“When I came to South Carolina, I just took Coach Spurrier’s word,” Lattimore said. “He has won six SEC Championships – he knows what it takes. He told me the truth. He told me we were going to run the ball. I believed him and we did.”
South Carolina has continued its success on the recruiting trail, inking several of the nation’s top prospects to solidify the future of the program.
“The reason that we have hope is because we have been able to recruit the best players in our state,” Spurrier said. “When you can do that, then you can pick maybe some guys in the border states to help out. Recruiting gives us another chance to be successful and that’s where we are.”
The Gamecocks open their 2011 season on Sept. 3, facing East Carolina in Charlotte, N.C.
Mullen: Mississippi State Fan Base Has “Made All The Difference”
When then-Florida offensive coordinator Dan Mullen interviewed for the head coaching job at Mississippi State, he had only one concern. He had never visited Starkville and knew very little about the town.
Fortunately for the Bulldogs, Mullen’s wife, Megan, had. She gave her husband a raving recommendation on the charming Eastern Mississippi town.
“She covered a U.S. mid-amateur at Old Waverly Golf Club when she worked for The Golf Channel in West Point, Miss.,” Mullen recalled. “She likes college towns, so she drove over and had dinner in Starkville and toured the town a little bit. She said it was a really neat place with great people there. She said ‘You’ll like it.’ So I just trusted her.”
Mullen and his staff took root in Starkville, recruiting and building the program. But he and the athletics staff understood that the undertaking included more than just what took place on the gridiron.
“When I got hired, they were saying, ‘Boy, if we start winning games, you’ll sell out the stadium and things will be great.’ It actually works in the reverse,” Mullen said. “You sell out the stadium, you create the game-day environment and you’re going to start winning football games. Our fans really bought into it. They bought into their role and their responsibility in making our team successful.”
Mullen has embraced football in Starkville, but he has also embraced Starkville as a community. His school’s aggressive marketing pitch of “This Is Our State” reflects the head coach’s belief that Mississippi State is the “people’s University in Mississippi,” as he stated on Wednesday at SEC Media Days.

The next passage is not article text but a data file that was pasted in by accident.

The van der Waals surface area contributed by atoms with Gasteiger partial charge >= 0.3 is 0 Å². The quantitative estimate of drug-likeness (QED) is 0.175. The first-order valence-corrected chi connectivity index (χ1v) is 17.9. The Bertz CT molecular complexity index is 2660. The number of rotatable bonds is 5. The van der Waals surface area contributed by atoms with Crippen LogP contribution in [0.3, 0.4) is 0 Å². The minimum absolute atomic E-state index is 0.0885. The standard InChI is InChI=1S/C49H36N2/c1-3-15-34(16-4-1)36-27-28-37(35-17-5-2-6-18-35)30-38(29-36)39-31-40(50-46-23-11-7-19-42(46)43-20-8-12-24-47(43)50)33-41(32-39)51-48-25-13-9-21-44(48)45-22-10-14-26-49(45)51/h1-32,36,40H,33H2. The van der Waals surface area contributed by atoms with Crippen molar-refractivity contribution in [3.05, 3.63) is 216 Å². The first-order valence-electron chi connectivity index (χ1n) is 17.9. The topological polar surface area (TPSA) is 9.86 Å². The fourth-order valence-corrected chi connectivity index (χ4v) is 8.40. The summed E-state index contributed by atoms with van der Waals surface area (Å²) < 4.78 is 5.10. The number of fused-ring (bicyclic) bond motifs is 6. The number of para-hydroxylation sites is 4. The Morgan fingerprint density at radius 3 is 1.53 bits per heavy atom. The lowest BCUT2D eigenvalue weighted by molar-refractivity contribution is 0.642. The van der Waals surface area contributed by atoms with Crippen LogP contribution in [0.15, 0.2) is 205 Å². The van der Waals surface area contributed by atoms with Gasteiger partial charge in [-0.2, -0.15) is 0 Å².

“If you come to Starkville on a Saturday, it is an event,” Mullen said. “It’s the place to be in Mississippi. There’s so much going on for everybody in the family. I think everybody, when they walk out and leave Starkville on a Saturday, they’re looking forward to coming back. That’s made all the difference.”
In past years, winning nine games and claiming the Gator Bowl would be reason to celebrate in Bulldog country, but Mullen has changed the culture in Starkville.
“The whole expectation is: We had a nine-win season last year, and we look at it as a motivator,” said running back Vick Ballard. “You don’t want to get complacent. You’ve got to come ready to play each week and, if you can finish at the top, then you’ll be one of the best teams in the country.”
Defensive tackle Fletcher Cox agrees, saying that the team won’t be satisfied to rest on the successes of a year ago.
“The mindset’s a whole lot different,” Cox said. “With Coach Mullen, he wants us to do things a whole lot better than last year.”
For Mullen, the accomplishments of 2011, coupled with the fervor of the fan base has created a unique opportunity for Mississippi State to build on its solid foundation.
“We’ve had a lot of great things happen at Mississippi State,” Mullen said. “Coming into this season, we’ve had tickets sell out the earliest in the history of the school. We’re coming off 10 consecutive sellouts and the atmosphere that our fan base has created is up. I can’t wait to get this season going.”
The Bulldogs open their 2011 campaign on Sept. 1, when they travel to Memphis, Tenn., to take on Memphis.